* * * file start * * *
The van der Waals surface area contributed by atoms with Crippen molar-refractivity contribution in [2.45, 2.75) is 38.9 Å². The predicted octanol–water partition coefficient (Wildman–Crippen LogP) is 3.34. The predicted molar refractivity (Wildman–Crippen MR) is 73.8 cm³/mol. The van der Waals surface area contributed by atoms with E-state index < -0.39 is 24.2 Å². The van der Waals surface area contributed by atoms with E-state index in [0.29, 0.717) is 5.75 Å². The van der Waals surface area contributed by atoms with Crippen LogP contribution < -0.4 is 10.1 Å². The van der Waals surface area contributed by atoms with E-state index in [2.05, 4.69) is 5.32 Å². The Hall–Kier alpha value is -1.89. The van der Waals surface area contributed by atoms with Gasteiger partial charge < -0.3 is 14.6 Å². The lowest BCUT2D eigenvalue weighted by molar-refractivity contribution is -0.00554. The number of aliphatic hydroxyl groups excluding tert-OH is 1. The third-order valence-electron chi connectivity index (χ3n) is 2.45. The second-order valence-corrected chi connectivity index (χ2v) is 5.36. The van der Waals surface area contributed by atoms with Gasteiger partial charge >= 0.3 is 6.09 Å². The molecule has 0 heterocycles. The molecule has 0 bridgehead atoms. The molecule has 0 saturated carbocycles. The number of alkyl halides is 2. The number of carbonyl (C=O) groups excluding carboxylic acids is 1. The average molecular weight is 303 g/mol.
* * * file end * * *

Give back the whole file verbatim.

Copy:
The van der Waals surface area contributed by atoms with Crippen molar-refractivity contribution in [2.45, 2.75) is 38.9 Å². The predicted octanol–water partition coefficient (Wildman–Crippen LogP) is 3.34. The predicted molar refractivity (Wildman–Crippen MR) is 73.8 cm³/mol. The van der Waals surface area contributed by atoms with E-state index < -0.39 is 24.2 Å². The van der Waals surface area contributed by atoms with E-state index in [0.29, 0.717) is 5.75 Å². The van der Waals surface area contributed by atoms with Crippen LogP contribution < -0.4 is 10.1 Å². The van der Waals surface area contributed by atoms with E-state index in [2.05, 4.69) is 5.32 Å². The Hall–Kier alpha value is -1.89. The van der Waals surface area contributed by atoms with Gasteiger partial charge < -0.3 is 14.6 Å². The lowest BCUT2D eigenvalue weighted by molar-refractivity contribution is -0.00554. The number of aliphatic hydroxyl groups excluding tert-OH is 1. The third-order valence-electron chi connectivity index (χ3n) is 2.45. The second-order valence-corrected chi connectivity index (χ2v) is 5.36. The van der Waals surface area contributed by atoms with Gasteiger partial charge >= 0.3 is 6.09 Å². The molecule has 0 heterocycles. The molecule has 0 bridgehead atoms. The molecule has 0 saturated carbocycles. The number of alkyl halides is 2. The number of carbonyl (C=O) groups excluding carboxylic acids is 1. The average molecular weight is 303 g/mol.